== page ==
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A person reads the latest issue of the French satirical newspaper Charlie Hebdo in Paris on January 7, 2015.BERTRAND GUAY/AFP / Getty Images

Wednesday's murderous attack on the offices of the French satirical magazine Charlie Hebdo is a reminder not only of the horrors of tribalist political violence but also the enduring power of images to both inspire and offend. In his thoughtful 2013 book The Art of Controversy, Victor Navasky convincingly argued that political cartoons are a uniquely potent art form because images impact the human mind more quickly than almost any other form of communication.

Images travel at the speed of light, words travel at the speed of sound. As the literary critic Hugh Kenner used to say, to read is to riddle. As you read these sentences, you are taking time to riddle them out, to figure out what I'm saying, a process of decoding that takes time to unfold as your eyes move across the page. But if you flip over to the editorial cartoons in this paper, you'll get the gist almost immediately. If you appreciate fine art, you could, if you choose, spend some time on the drawing, considering the craft behind it and the subtleties the artist put in. But such a deeper reading is optional; the quick view gives you the essence of the cartoon.

Cartooning has further power because it's in a language few of us speak. Almost all of us use words, but few draw. If I called you a "dolt" you'd have words to answer me. But if a talented cartoonist drew a picture showing you to be a gibbering idiot, it's unlikely you could answer in kind with a comparable image. In effect, the cartoonist has a voodoo magic to turn us into pincushion dolls, to be harmed without the power of fighting back.

But aside from the larger power of cartooning, there is a specific French tradition of shocking and scurrilous visual mockery.

Even before the French Revolution, underground prints circulated showing the clergy and nobility performing all sorts of demeaning actions. Pornographic images of Marie Antoinette were particularly popular. The subversive impact of cartoons was a major concern for the authorities. In 1829, the French interior minister François Régis de la Bourdonnaye, comte de la Bretèche, complained, "Engravings or lithographs act immediately upon the imagination of the people, like a book which is read with the speed of light; if it wounds modesty or public decency the damage is rapid and irremediable." The following year, the French government outlawed attacks on "the royal authority" or "inviolability" of the King's person.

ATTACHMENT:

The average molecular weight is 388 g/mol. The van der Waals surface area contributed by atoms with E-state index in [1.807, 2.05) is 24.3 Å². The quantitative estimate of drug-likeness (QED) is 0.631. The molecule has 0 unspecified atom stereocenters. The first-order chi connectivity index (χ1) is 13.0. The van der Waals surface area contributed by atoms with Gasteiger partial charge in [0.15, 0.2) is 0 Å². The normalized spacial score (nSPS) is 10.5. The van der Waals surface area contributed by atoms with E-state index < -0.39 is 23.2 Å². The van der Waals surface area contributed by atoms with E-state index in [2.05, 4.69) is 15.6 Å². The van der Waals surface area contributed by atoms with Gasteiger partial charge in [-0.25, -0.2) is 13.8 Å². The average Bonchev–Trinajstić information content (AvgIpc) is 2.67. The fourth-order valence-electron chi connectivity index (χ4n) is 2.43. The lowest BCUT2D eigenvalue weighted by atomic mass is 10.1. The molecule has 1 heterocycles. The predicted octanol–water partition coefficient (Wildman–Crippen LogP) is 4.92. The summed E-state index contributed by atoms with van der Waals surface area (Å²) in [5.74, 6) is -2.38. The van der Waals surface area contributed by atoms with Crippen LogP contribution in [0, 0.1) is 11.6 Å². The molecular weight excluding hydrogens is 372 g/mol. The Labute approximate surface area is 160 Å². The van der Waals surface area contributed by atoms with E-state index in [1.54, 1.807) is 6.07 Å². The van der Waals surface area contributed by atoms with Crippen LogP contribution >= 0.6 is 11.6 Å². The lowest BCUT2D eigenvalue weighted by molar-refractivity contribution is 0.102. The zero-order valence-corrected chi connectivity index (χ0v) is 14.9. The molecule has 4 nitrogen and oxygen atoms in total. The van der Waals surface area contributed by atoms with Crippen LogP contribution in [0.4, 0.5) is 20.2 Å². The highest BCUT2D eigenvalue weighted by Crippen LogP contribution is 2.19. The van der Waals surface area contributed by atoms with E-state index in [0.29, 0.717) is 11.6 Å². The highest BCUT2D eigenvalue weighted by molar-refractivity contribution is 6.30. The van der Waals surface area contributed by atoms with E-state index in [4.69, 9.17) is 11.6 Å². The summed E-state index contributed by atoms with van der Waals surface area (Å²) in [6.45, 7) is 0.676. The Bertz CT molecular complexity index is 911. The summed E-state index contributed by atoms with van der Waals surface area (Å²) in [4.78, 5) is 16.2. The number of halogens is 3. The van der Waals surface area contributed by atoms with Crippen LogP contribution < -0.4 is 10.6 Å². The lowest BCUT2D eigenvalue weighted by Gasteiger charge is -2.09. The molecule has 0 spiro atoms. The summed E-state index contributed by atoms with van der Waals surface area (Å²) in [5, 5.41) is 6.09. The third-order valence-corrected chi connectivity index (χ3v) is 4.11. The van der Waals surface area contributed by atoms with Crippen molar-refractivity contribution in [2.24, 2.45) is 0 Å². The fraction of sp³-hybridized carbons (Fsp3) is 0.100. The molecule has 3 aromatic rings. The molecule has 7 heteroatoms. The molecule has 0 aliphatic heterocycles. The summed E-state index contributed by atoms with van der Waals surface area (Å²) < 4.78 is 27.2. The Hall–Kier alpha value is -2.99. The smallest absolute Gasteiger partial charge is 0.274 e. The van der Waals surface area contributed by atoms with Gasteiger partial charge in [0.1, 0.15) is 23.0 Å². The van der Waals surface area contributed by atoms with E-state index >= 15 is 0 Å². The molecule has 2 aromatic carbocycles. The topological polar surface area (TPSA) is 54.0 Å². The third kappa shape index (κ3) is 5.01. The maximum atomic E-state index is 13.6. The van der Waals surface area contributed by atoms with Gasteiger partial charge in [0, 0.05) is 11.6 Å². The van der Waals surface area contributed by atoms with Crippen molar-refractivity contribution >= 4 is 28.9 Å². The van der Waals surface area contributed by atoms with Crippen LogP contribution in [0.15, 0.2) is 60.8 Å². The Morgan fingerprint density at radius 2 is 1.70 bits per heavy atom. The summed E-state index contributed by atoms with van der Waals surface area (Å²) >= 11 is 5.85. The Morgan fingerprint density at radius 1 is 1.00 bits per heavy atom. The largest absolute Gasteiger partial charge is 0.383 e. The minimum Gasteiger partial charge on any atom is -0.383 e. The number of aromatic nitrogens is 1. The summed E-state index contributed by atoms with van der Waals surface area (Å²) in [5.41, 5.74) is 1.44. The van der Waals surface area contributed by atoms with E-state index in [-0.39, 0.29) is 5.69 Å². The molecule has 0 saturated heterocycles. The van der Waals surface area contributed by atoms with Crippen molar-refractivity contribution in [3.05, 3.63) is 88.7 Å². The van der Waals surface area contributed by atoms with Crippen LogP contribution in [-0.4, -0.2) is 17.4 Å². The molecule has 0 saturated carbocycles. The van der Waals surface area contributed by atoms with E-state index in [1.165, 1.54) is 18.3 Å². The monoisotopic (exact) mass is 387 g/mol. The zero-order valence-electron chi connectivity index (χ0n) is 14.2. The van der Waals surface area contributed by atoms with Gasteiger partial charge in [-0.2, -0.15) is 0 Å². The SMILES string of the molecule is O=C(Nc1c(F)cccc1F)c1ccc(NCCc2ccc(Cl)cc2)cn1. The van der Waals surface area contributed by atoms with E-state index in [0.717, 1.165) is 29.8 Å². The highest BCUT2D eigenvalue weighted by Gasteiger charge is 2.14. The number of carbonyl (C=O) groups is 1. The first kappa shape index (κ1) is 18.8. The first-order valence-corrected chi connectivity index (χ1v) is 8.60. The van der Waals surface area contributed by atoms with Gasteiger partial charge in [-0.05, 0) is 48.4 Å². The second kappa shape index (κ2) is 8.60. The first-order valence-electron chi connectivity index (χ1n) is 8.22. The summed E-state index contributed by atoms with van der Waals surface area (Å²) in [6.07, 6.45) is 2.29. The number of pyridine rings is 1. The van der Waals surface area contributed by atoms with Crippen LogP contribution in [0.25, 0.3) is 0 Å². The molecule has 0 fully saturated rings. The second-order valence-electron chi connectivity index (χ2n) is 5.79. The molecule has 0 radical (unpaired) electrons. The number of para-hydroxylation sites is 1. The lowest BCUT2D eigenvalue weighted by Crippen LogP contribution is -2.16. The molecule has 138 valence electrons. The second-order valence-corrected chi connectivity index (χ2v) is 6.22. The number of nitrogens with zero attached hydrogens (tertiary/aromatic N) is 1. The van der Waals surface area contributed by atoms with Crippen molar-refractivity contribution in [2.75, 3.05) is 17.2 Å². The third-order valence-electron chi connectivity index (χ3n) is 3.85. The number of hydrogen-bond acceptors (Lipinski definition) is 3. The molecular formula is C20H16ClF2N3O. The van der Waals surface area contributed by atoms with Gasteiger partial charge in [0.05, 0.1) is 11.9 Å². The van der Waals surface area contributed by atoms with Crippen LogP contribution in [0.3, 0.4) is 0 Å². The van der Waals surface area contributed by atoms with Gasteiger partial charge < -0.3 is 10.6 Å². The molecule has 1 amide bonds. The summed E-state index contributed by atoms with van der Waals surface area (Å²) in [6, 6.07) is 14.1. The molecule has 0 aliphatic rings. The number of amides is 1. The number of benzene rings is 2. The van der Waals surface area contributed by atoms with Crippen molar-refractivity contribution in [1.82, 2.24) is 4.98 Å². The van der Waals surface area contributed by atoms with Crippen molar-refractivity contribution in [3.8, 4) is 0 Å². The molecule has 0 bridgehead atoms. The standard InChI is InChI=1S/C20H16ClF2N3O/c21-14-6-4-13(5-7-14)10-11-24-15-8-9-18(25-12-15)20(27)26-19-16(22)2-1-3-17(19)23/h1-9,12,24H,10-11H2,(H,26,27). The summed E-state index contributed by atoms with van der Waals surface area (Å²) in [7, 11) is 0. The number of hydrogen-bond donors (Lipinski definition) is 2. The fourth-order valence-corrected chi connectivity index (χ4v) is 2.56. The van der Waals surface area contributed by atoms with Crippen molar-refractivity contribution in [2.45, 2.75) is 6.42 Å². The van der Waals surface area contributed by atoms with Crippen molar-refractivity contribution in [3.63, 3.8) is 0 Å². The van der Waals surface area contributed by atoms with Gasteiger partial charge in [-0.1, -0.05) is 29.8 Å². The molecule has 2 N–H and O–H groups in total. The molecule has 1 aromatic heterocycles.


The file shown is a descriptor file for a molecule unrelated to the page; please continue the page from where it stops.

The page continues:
In 1832, this law was used to arrest the cartoonist Charles Philipon, who drew a cartoon (now legendary) showing the King's jowly face metamorphosing into a pear ("la poire" is French slang for "fathead"). Facing the court, Philipon asked, "Can I help it if His Majesty's face is like a pear?"

The same year as the trial, Philipon's friend Honoré Daumier, France's greatest cartoonist, drew an image of the King as a Rabelaisian giant, sitting on a toilet and eating the food of the poor as he excretes wealth for the nobility. Daumier was jailed for that cartoon, and an 1835 law specifically targeting caricature was introduced, on the grounds that "whereas a pamphlet is no more than a violation of opinion, a caricature amounts to an act of violence." The law remained in place for decades, leading to at least 15 prosecutions for the crime of cartooning.

There is a strand of French cartoons so over the top they have no North American counterpart, aside from the underground cartoons of Robert Crumb (who now lives in France, not surprisingly).

Part of what's going on here is the clash of two ancient traditions – a subset of fundamentalist Islam with its long-standing iconophobia in battle with France with its long-standing tradition of aggressive cartooning. The power of images is at the heart of this story, yet many newspapers and magazines will be afraid to reprint those very images.

When the violence over the Danish Mohammed cartoons erupted in 2005, many newspapers decided that it was sufficient to merely describe the cartoons and not necessary to reprint them. The New York Times rationalized this position by saying it is "a reasonable choice for news organizations that usually refrain from gratuitous assaults on religious symbols, especially since the cartoons are so easy to describe in words." But this position is based on the idea that words and images are interchangeable. Yet we have every reason to believe that images are not just a proxy for words, but have their own unique potency.

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